Imagine what it would feel like to completely and utterly accept a situation, individual, or life itself. Perhaps even the thought of this visualization exercise triggers feelings of fear. While it’s not always easy, learning how to practice radical acceptance without judgment and release control can lead to a happier, more fulfilling life. If it already sounds like a challenge, you’re not alone. We’ll guide you through this exercise step-by-step to explore whether this mindful tool might be the next best step for you.
What Is Radical Acceptance?
In it’s simplest definition, radical acceptance involves accepting your emotions, thoughts, people, and life’s events. When you radically accept, you acknowledge and accept the current reality, even if it causes pain or discomfort. Doing so allows you to build emotional resilience, move forward, and accept things as they are without judgment or resistance.
What Are the Origins of Radical Acceptance?
Interestingly, the theory of radical acceptance originates from Buddhist teachings. Yet the term was first popularized as a principle of Dialectical Behavior Therapy (DBT), a form of Cognitive Behavioral Therapy developed by psychologist Marsha Linehan to help those with Borderline Personality Disorder (BPD). Those with BPD have long-term patterns of intense emotional reactions and often use maladaptive coping mechanisms to combat self-image issues, intrusive thoughts, tumultuous relationships, and impulsive actions. Therefore, DBT uses mindfulness and emotional regulation strategies to teach people to ground themselves, develop better coping skills, regulate their emotions, and improve their overall well-being.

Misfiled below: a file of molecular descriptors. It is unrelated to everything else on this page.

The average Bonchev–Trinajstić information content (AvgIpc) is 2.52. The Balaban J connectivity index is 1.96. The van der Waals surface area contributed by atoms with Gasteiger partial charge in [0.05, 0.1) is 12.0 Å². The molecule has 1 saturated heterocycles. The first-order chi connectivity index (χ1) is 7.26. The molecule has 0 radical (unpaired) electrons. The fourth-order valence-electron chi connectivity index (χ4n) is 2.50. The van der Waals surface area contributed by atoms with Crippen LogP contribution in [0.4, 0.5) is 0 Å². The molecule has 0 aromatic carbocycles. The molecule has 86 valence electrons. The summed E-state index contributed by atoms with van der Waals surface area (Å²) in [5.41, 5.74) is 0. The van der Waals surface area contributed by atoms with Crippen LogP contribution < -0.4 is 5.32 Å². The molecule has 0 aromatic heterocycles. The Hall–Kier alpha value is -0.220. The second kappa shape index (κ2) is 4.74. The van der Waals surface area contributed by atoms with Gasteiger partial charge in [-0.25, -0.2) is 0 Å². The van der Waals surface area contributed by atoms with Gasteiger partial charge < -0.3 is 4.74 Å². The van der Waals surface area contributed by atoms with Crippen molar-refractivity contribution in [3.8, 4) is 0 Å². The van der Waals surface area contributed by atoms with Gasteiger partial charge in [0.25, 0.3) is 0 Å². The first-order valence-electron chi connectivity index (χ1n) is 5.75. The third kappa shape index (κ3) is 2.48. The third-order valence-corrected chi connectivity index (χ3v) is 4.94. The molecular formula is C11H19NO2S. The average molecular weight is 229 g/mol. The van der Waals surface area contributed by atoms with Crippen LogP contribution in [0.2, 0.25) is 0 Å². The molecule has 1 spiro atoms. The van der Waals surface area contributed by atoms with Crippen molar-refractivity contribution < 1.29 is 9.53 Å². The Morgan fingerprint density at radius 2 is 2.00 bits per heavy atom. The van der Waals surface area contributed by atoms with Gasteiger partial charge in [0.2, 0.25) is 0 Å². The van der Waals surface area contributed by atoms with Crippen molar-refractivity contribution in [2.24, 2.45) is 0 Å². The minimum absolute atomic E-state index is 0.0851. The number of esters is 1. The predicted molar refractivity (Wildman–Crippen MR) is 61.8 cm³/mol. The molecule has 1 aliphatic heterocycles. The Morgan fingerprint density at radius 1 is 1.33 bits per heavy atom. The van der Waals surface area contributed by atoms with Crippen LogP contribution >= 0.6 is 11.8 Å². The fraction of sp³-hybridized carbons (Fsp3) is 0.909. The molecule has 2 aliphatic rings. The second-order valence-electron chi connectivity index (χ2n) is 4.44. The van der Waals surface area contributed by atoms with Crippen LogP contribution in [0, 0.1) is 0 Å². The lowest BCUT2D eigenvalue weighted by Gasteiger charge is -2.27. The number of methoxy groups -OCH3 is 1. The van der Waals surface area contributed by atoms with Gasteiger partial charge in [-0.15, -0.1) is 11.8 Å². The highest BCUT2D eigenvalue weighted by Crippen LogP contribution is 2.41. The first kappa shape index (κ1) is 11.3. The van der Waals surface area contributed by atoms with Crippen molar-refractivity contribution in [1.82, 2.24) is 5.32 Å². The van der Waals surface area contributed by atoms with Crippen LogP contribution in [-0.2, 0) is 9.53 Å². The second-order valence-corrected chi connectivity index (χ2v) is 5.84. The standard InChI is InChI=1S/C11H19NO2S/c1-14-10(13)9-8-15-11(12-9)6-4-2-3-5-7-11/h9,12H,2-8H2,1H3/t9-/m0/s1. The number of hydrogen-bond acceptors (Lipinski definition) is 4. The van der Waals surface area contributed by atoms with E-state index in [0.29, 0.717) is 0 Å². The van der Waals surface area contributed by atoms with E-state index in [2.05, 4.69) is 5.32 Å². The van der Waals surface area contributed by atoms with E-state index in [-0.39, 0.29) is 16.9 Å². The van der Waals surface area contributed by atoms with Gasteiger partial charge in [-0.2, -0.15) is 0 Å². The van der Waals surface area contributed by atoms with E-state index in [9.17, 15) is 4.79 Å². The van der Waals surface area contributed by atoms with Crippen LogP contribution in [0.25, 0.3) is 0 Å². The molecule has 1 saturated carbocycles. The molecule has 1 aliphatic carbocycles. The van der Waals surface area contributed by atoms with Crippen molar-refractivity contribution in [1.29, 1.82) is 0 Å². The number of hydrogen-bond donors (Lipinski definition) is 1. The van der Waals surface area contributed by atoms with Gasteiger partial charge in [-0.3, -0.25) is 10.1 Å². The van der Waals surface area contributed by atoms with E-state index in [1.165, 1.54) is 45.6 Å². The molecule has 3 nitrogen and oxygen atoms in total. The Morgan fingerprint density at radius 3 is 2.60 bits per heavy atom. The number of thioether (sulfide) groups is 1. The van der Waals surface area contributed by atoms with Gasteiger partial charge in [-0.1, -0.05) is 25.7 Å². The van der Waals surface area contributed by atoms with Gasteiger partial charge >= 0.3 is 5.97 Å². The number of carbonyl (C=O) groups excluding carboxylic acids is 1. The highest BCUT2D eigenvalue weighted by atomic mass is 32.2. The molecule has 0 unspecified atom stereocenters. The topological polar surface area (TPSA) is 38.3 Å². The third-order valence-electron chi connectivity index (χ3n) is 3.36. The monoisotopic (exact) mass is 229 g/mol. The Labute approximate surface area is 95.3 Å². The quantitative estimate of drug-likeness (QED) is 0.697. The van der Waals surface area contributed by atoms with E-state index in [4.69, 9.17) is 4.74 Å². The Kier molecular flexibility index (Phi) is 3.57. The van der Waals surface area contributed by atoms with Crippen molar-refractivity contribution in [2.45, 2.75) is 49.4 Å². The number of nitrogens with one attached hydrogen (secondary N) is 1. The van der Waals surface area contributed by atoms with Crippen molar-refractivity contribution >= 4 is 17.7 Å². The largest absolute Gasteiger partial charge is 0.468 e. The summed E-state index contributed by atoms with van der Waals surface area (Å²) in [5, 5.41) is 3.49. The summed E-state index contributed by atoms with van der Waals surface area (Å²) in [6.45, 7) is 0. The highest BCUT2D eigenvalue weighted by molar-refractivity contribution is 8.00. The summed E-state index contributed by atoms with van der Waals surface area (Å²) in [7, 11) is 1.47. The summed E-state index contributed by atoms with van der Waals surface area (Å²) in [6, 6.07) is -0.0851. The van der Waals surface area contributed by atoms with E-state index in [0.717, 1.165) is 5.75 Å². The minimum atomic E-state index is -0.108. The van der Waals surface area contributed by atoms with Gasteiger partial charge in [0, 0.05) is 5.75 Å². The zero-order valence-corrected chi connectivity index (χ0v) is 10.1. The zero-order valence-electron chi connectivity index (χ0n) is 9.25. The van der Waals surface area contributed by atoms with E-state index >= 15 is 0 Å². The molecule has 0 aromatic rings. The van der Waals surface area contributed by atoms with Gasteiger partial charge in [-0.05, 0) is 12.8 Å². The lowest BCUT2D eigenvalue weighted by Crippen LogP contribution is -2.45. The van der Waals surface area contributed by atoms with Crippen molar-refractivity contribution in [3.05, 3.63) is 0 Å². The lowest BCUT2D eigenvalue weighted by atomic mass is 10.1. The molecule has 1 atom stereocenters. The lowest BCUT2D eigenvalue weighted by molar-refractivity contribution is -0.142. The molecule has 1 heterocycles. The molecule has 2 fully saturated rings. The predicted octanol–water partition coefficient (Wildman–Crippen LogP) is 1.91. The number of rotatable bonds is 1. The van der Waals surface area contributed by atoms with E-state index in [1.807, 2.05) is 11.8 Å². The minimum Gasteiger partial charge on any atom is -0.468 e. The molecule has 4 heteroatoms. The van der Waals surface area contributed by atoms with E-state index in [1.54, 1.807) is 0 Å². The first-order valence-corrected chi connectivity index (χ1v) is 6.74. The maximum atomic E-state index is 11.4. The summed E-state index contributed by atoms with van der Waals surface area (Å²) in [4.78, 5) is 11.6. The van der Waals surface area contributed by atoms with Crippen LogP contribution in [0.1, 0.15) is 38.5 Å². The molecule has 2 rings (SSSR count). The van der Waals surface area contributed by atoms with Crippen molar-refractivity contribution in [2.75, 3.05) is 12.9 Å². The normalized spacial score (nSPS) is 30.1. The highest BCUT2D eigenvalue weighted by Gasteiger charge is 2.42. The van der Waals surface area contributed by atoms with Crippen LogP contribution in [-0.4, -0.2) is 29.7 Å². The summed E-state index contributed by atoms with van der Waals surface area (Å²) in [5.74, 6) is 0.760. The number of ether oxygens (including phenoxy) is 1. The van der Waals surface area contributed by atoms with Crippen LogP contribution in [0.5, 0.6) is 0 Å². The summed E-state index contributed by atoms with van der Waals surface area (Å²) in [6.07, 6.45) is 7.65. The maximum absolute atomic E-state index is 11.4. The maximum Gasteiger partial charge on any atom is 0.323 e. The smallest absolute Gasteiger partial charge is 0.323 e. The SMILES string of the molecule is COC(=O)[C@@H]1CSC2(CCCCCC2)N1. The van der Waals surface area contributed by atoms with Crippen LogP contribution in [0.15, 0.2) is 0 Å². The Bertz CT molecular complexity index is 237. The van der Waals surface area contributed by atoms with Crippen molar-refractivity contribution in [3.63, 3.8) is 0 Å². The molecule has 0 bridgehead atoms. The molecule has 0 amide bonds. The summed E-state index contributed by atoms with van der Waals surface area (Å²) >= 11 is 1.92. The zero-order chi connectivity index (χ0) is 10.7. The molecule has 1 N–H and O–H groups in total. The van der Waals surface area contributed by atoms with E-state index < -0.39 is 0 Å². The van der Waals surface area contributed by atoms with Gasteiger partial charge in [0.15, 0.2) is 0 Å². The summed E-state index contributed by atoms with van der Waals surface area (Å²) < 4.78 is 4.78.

What Can Radical Acceptance Be Used for?
Since DBT combines mindfulness and other research-based tools, radical acceptance has now been proven to help those with various conditions beyond BPD, including:
- Eating disorders
- Suicidal behavior
- Post-traumatic stress disorder
- Substance abuse disorder
Even if you aren’t experiencing any of these conditions, you can still learn how to practice radical acceptance to discover how to regulate your emotions and anchor yourself in the here and now.
How to Practice Radical Acceptance
Here are the 10 principles of radical acceptance and how to practice them according to its founder, Marsha Linehan.
The opposite of acceptance is resistance. It may look like, “I can’t believe this is happening. This isn’t fair. What’s wrong with me?”. It can also show up through the word “should” (I should have done that), thinking you would only be happy if (insert wish) happened, or trying to control other people’s behavior (“If you were more understanding, maybe I would be nicer to you”). Therefore, the first step is to observe when you resist or fight reality through self-talk and actions. Keep a journal to note when the resistance occurred, where you were, and what was happening to develop an awareness of your triggers and patterns.
2. The reality
Remember, being willing to accept something doesn’t mean you condone or agree with the painful situation. On the contrary, instead of replaying it in your head or trying to change the outcome, you recognize what happened and free up space and energy to improve how you respond: no more should-of, ifs, or could-of. Acceptance allows you to find new perspectives and solutions to ease the suffering. So, we can tell ourselves “This is what happened”.
3. The reason
Reflect upon the situations causing you pain and consider the decisions, contextual factors and events. After practicing the prior steps, your mind may objectively see the causes. For example, perhaps you played a part, or someone else did. Yet, assigning blame, whether towards yourself or others, won’t help you. So, ask yourself, how can I reach the point of “This is how things occurred, and that’s okay“.